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Hong Kong leader urges vaccinations as COVID infections swamp city

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Hong Kong Chief Executive Carrie Lam speaks during a news conference at the government headquarters in Hong Kong, Wednesday, March 9, 2022. Lam said W...

Hong Kong Chief Executive Carrie Lam speaks during a news conference at the government headquarters in Hong Kong, Wednesday, March 9, 2022. Lam said W...

Hong Kong leader Carrie Lam said on Friday that the city's COVID-19 vaccination programme would focus on its elderly and children, as authorities battled to reduce a surge of coronavirus infections and climbing death rates.

Health authorities reported 29,381 new infections and 196 deaths on Friday. In total since early 2020, the global financial hub has recorded almost 650,000 COVID-19 infections and about 3,500 deaths - most of them in the past two weeks.

Hong Kong registered the most deaths per million people globally in the week to March 9, according to data publication Our World in Data. Most have been unvaccinated senior citizens.

Until this year, the Chinese-ruled city had an enviable track record of controlling the virus due to stringent measures as part of its "zero covid" approach, which like mainland China seeks to eradicate outbreaks at all costs.

However, many residents in the former British colony chose to remain unvaccinated for most of 2021, due to the minimal number of infections and fear of side effects, particularly among the elderly.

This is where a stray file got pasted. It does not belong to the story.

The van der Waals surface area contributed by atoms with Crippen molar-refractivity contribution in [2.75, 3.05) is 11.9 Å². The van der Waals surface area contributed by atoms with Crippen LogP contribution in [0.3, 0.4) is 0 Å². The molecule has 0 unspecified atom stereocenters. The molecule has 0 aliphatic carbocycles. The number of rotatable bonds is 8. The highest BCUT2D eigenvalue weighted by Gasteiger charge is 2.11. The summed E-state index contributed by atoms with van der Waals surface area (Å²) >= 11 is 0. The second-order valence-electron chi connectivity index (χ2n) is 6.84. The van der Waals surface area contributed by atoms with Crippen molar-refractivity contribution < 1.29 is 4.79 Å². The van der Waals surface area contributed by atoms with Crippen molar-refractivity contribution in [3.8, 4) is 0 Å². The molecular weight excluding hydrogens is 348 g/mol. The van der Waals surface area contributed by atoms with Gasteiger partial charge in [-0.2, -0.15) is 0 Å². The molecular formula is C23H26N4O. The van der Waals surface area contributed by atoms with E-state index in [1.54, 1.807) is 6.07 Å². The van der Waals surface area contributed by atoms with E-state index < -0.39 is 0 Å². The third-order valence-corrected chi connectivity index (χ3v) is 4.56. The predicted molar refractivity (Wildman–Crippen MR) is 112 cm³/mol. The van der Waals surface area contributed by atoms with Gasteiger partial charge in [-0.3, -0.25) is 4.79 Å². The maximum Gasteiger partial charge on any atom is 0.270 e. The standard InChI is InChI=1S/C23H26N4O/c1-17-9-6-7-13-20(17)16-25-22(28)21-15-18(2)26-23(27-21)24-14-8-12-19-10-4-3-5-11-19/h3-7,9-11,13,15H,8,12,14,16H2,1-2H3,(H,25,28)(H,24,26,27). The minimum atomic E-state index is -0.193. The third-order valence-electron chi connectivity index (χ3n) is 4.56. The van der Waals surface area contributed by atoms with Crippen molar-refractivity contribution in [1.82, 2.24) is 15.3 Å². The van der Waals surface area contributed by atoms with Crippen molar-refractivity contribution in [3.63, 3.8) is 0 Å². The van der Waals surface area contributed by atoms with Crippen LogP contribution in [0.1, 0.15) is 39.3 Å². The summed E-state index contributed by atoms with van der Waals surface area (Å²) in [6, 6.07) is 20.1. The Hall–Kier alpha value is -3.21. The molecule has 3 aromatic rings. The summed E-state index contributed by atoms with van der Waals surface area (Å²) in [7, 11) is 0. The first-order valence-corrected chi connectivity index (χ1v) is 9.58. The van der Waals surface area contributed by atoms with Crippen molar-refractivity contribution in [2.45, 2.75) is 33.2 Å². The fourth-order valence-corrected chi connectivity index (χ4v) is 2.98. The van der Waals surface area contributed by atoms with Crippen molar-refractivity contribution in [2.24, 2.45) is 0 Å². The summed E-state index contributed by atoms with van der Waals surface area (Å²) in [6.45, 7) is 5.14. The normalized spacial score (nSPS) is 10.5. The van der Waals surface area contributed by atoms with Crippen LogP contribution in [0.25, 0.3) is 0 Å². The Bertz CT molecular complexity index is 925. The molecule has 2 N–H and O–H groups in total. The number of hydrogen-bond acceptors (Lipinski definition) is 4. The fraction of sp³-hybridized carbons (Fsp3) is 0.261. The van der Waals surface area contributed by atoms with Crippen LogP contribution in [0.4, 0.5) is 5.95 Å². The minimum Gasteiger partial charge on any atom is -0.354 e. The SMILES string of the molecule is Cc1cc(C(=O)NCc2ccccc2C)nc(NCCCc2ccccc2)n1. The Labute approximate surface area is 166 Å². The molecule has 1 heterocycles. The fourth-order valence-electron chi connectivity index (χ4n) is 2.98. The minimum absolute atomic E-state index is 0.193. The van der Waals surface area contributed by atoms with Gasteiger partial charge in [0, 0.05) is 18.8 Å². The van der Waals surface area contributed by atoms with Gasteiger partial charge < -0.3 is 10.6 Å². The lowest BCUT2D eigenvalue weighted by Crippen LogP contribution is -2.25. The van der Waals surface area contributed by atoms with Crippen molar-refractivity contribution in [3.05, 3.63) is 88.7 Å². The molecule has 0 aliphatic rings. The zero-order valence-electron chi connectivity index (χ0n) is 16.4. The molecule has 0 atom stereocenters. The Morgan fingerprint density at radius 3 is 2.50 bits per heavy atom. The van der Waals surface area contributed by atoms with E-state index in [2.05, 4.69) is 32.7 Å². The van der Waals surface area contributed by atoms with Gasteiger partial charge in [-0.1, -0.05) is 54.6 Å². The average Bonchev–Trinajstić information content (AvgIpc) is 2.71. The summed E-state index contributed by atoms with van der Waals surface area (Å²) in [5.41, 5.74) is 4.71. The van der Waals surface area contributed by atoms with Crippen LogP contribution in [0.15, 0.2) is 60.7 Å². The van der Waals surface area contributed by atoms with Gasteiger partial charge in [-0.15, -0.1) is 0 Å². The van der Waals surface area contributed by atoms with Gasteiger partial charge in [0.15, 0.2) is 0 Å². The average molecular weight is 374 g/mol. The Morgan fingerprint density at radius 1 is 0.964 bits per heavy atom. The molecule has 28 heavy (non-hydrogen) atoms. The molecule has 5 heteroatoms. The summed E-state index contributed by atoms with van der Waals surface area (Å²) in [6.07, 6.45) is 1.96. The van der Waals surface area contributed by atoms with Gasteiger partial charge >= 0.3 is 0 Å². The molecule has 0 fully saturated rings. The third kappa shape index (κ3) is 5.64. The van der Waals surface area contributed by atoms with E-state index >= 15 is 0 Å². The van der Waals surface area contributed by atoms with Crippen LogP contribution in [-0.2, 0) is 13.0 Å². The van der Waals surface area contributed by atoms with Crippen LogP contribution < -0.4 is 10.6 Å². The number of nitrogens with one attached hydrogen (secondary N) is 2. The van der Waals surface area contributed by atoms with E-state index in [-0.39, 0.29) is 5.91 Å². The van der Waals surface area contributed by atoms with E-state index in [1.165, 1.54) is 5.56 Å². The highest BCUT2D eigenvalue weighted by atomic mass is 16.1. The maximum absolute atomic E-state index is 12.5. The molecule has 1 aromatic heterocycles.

"Over 90% of the deaths were those who had not been fully vaccinated. We need to catch up and vaccinate every Hong Kong citizen," Lam told a daily news briefing on how her government was managing the virus.

While there has been a rapid pick up in vaccinations - more than 90% of the population have now had at least one dose, rates among the more vulnerable elderly have lagged the rapid spread of the Omicron variant in the city.

Just over 53% of those over 80 are vaccinated, government data show.

Lam said her government was shifting its approach to target the elderly with more medical resources after a senior Chinese official said Hong Kong needed to prioritise reducing deaths.

The government had previously focused on identifying, treating and isolating each infection even if they were mild or asymptomatic cases. It was also planning to hold a mass testing scheme for the city's 7.4 million residents in March.

Lam this week said there was no time frame for the testing and it would only be done if there were sufficient resources.

Hospitals, morgues and isolation centres are overflowing, while some supermarkets and grocery stores still have empty shelves nearly two weeks after residents began stocking up in anticipation of a potential city-wide lockdown.

Many residents have been frustrated about what they see as constant changes in the government's policy.

Lam said she was the "authoritative source" for all coronavirus information and would address any rumours or misinformation. Her administration was managing the outbreak as best as possible with the changes aiming to achieve "the objectives of safety and health," she said.